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					Physically-Based
Visual Simulation on
Graphics Hardware

               Mark J. Harris
               Greg Coombe
               Thorsten Scheuermann
               Anselmo Lastra

         The UNIVERSITY of NORTH CAROLINA at CHAPEL HILL
    More, Better, Faster
     Goal:
      Flexible, real-time visual simulation
      of diverse dynamic systems
      Further increase visual realism of
      interactive 3D applications
       • Fluids, gases, fire, etc.
       • Beyond canned texture animations




2                  The UNIVERSITY of NORTH CAROLINA at CHAPEL HILL
    Visual Simulation?
     Goal is visual realism
       Ad hoc simulation methods can provide
       good visual results w/ less computation
       • But not necessarily high numerical accuracy
       If the user is convinced, numbers aren’t so
       important




3                     The UNIVERSITY of NORTH CAROLINA at CHAPEL HILL
    Coupled Map Lattice
     Mapping:
      Continuous state  lattice nodes
     Coupling:
      Nodes interact with each other to
      produce new state according to
      specified rules




4                  The UNIVERSITY of NORTH CAROLINA at CHAPEL HILL
    Coupled Map Lattice
     CML introduced by Kaneko (1980s)
      Used CML to study spatio-temporal chaos
      Others adapted CML to physical simulation:
       •   Boiling [Yanagita 1992]
       •   Convection [Yanagita 1993]
       •   Clouds [Yanagita 1997; Miyazaki 2001]
       •   Chemical reaction-diffusion [Kapral ‘93]
       •   Saltation (sand ripples / dunes) [ Nishimori ‘93]
       •   And more




5                        The UNIVERSITY of NORTH CAROLINA at CHAPEL HILL
    CML vs. CA
    CML extends cellular automata (CA)

                  CA                 CML
      SPACE     Discrete            Discrete

       TIME     Discrete            Discrete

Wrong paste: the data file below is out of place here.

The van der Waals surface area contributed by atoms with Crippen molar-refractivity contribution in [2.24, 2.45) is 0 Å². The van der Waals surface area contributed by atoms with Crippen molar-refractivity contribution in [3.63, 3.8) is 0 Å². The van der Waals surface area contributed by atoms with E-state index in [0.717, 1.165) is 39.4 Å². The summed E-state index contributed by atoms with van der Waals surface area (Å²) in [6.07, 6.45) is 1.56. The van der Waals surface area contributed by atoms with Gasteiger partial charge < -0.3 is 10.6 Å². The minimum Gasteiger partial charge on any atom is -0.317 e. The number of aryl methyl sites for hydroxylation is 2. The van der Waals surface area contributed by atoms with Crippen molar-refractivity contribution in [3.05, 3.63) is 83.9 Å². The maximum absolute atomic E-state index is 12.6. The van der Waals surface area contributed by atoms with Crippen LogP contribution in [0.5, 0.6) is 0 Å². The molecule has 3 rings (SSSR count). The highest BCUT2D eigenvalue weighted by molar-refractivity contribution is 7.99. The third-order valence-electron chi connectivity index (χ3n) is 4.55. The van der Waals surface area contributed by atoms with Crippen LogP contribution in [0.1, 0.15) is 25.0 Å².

STATE     Discrete          Continuous


6                The UNIVERSITY of NORTH CAROLINA at CHAPEL HILL
    CML vs. CA
     Continuous state is more useful
      Discrete: physical quantities difficult
       • Must filter over many nodes to get “real” values
      Continuous: physical quantities easy
       • Real physical values at each node
       • Temperature, velocity, concentration, etc.




7                      The UNIVERSITY of NORTH CAROLINA at CHAPEL HILL
8
    CML Operations




9             The UNIVERSITY of NORTH CAROLINA at CHAPEL HILL
     Graphics Hardware
      Why use it?
       Speed: up to 25x speedup in our sims
       GPU perf. grows faster than CPU perf.
       Cheap: GeForce 4 Ti 4200 < $140
       Load balancing in complex applications
      Why not use it?
       Low precision computation (not anymore!)
       Difficult to program (not for long!)


10                  The UNIVERSITY of NORTH CAROLINA at CHAPEL HILL
     Hardware Implementation




11            The UNIVERSITY of NORTH CAROLINA at CHAPEL HILL
     CML Operations
      Implement operations as building
      blocks for use in multiple simulations
        Diffusion
        Buoyancy (2 types)
        Latent Heat
        Advection
        Viscosity / Pressure
        Gray-Scott Chemical Reaction
        Boundary Conditions
        User interaction (drawing)
        Transfer function (color gradient)



12                       The UNIVERSITY of NORTH CAROLINA at CHAPEL HILL
     Results
      Implemented multiple simulations

        Boiling (2D and 3D)


        Rayleigh-Bénard Convection (2D)




        Reaction-diffusion (2D and 3D)

13                   The UNIVERSITY of NORTH CAROLINA at CHAPEL HILL
     Boiling
      [Yanagita 1992]
      State = Temperature
      Three operations:
       Diffusion, buoyancy,
       latent heat
       7 passes in 2D,
       9 per 3D slice




14                  The UNIVERSITY of NORTH CAROLINA at CHAPEL HILL
     Rayleigh-Bénard Convection
     [Yanagita & Kaneko 1993]
     State = temp. (scalar) + velocity
     (vector)
     Three operations (10 passes):
      Diffusion, advection, and viscosity / pressure




15                   The UNIVERSITY of NORTH CAROLINA at CHAPEL HILL
     Reaction-Diffusion
     Gray-Scott reaction-diffusion model [Pearson
     1993]
     State = two scalar chemical concentrations
     Simple: just diffusion and reaction ops
     2 passes in 2D, 3 per 3D slice




16                    The UNIVERSITY of NORTH CAROLINA at CHAPEL HILL
     Hardware Limitations
      Precision, precision, precision!
        8 or 9 bits is far from enough
        Diffusion is very susceptible to precision
        problems
        • All of our simulations use it!
        High dynamic range simulations are very
        susceptible
        • Convection, reaction-diffusion
        • Not boiling – relatively small range of values



17                       The UNIVERSITY of NORTH CAROLINA at CHAPEL HILL
     Hardware Limitations